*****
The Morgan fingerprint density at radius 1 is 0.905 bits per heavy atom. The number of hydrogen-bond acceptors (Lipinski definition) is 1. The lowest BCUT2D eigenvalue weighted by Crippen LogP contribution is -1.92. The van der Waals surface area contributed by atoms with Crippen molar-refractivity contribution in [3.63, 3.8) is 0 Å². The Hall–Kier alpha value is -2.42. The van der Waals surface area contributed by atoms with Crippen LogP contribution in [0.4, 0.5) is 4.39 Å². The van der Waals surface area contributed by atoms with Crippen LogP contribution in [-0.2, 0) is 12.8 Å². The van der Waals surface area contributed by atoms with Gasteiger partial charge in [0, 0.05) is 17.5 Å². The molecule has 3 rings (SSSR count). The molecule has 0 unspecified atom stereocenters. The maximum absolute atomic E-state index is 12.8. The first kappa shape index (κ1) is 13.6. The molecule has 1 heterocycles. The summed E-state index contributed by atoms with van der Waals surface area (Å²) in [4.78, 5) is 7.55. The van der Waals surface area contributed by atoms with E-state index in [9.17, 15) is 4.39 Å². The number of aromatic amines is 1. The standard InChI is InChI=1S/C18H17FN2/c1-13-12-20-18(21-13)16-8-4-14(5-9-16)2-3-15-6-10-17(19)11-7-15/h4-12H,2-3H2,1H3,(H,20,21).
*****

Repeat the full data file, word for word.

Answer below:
The Morgan fingerprint density at radius 1 is 0.905 bits per heavy atom. The number of hydrogen-bond acceptors (Lipinski definition) is 1. The lowest BCUT2D eigenvalue weighted by Crippen LogP contribution is -1.92. The van der Waals surface area contributed by atoms with Crippen molar-refractivity contribution in [3.63, 3.8) is 0 Å². The Hall–Kier alpha value is -2.42. The van der Waals surface area contributed by atoms with Crippen LogP contribution in [0.4, 0.5) is 4.39 Å². The van der Waals surface area contributed by atoms with Crippen LogP contribution in [-0.2, 0) is 12.8 Å². The van der Waals surface area contributed by atoms with Gasteiger partial charge in [0, 0.05) is 17.5 Å². The molecule has 3 rings (SSSR count). The molecule has 0 unspecified atom stereocenters. The maximum absolute atomic E-state index is 12.8. The first kappa shape index (κ1) is 13.6. The molecule has 1 heterocycles. The summed E-state index contributed by atoms with van der Waals surface area (Å²) in [4.78, 5) is 7.55. The van der Waals surface area contributed by atoms with E-state index in [9.17, 15) is 4.39 Å². The number of aromatic amines is 1. The standard InChI is InChI=1S/C18H17FN2/c1-13-12-20-18(21-13)16-8-4-14(5-9-16)2-3-15-6-10-17(19)11-7-15/h4-12H,2-3H2,1H3,(H,20,21).